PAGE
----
I got my outfit together about two weeks before the races and I didn't spend a fortune on it. The dress was from Miss Daisy Blue, which is a gem of a vintage shop in the English Market in Cork. I bought the hat in Debenhams for about €100, borrowed a necklace from my mum and I'd my own bag and shoes.

I won a five-day trip to Dubai, €1,000 spending money for the duty free there and a diamond ring from Boodles worth €7,000. I was stunned.

My advice to ladies' day entrants would be to dress in what is comfortable, don't overdo it and just be yourself."

Rachelle Guiry, 30,

is a make-up artist specialising in weddings from Newcastle West in Limerick. She won Best Dressed Lady at last year's Galway Race Festival.

"I started putting my outfit together about four months before the Galway races. I fell in love with a baby-blue lace dress from Ted Baker and built the rest around it. The look I was going for was a Grace Kelly, 1950s style. I ordered the bag online and bought my shoes in Limerick. My friend gave me the tip of putting Nurofen pain-relief gel on your feet when you're going to be standing all day.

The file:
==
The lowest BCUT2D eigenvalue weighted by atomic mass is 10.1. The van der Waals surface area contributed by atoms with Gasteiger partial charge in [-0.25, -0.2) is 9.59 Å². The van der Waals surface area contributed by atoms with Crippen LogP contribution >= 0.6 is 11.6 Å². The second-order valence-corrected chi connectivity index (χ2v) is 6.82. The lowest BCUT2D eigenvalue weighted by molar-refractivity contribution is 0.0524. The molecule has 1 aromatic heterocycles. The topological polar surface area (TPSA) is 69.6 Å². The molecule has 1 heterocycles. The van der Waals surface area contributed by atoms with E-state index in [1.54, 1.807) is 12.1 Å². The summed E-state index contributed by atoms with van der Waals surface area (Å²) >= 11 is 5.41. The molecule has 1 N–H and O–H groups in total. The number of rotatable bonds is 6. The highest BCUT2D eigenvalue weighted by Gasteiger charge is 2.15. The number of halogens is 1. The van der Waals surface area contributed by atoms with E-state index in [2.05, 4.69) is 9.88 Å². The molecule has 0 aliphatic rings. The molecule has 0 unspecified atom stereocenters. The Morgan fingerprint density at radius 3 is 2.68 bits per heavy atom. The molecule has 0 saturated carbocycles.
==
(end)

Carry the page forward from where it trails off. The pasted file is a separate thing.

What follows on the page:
I sent an outline of my theme to milliner Carol Kennelly in Tralee and she created my pillbox hat with lace and flowers. It was an investment – about €300 – but worth it. In all, I'd say I spent €800-€900 on my outfit.

It was my first time entering ladies' day and it was much more competitive than I had expected.

When Kathryn Thomas announced I'd won, it was pandemonium. The prize included a diamond bracelet worth €8,500, a €1,500 shopping spree for Anthony Ryan's in Galway, €1,000 cash, a weekend away and a big Lancôme hamper."

Lucy Gillmore Murphy, 26,

is a milliner from Enniskerry, Co Wicklow. She won the 2012 Blossom Hill Most Stylish Lady at the Dublin Horse Show.

"I'm a regular racegoer so I've been to plenty of ladies' days. There are a lot of regular competitors who all know each other. Everyone takes the competition seriously but they are very friendly with each other. I'm terrible for getting distracted chatting or betting, but if you are serious about ladies' day there's usually an area you need to spend time in to get seen by the judges.